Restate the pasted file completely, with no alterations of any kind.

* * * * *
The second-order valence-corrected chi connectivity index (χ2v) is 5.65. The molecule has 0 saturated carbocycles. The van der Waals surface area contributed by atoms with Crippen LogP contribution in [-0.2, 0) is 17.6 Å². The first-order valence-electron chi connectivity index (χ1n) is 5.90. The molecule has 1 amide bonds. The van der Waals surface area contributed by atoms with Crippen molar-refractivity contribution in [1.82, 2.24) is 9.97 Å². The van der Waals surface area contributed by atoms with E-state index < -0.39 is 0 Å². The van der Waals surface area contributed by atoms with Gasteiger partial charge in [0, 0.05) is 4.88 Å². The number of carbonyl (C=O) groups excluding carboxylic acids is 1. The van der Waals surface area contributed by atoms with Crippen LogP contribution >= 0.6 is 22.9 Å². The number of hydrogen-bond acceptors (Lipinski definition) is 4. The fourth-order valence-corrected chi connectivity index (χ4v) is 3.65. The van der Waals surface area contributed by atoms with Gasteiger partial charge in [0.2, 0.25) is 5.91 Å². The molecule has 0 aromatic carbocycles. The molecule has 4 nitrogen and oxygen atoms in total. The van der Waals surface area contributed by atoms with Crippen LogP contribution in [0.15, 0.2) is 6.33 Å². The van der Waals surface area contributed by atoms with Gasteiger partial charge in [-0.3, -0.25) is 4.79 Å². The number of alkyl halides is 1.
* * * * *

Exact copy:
The second-order valence-corrected chi connectivity index (χ2v) is 5.65. The molecule has 0 saturated carbocycles. The van der Waals surface area contributed by atoms with Crippen LogP contribution in [-0.2, 0) is 17.6 Å². The first-order valence-electron chi connectivity index (χ1n) is 5.90. The molecule has 1 amide bonds. The van der Waals surface area contributed by atoms with Crippen molar-refractivity contribution in [1.82, 2.24) is 9.97 Å². The van der Waals surface area contributed by atoms with E-state index < -0.39 is 0 Å². The van der Waals surface area contributed by atoms with Gasteiger partial charge in [0, 0.05) is 4.88 Å². The number of carbonyl (C=O) groups excluding carboxylic acids is 1. The van der Waals surface area contributed by atoms with Crippen LogP contribution >= 0.6 is 22.9 Å². The number of hydrogen-bond acceptors (Lipinski definition) is 4. The fourth-order valence-corrected chi connectivity index (χ4v) is 3.65. The van der Waals surface area contributed by atoms with Gasteiger partial charge in [0.2, 0.25) is 5.91 Å². The molecule has 0 aromatic carbocycles. The molecule has 4 nitrogen and oxygen atoms in total. The van der Waals surface area contributed by atoms with Crippen LogP contribution in [0.15, 0.2) is 6.33 Å². The van der Waals surface area contributed by atoms with Gasteiger partial charge in [-0.3, -0.25) is 4.79 Å². The number of alkyl halides is 1.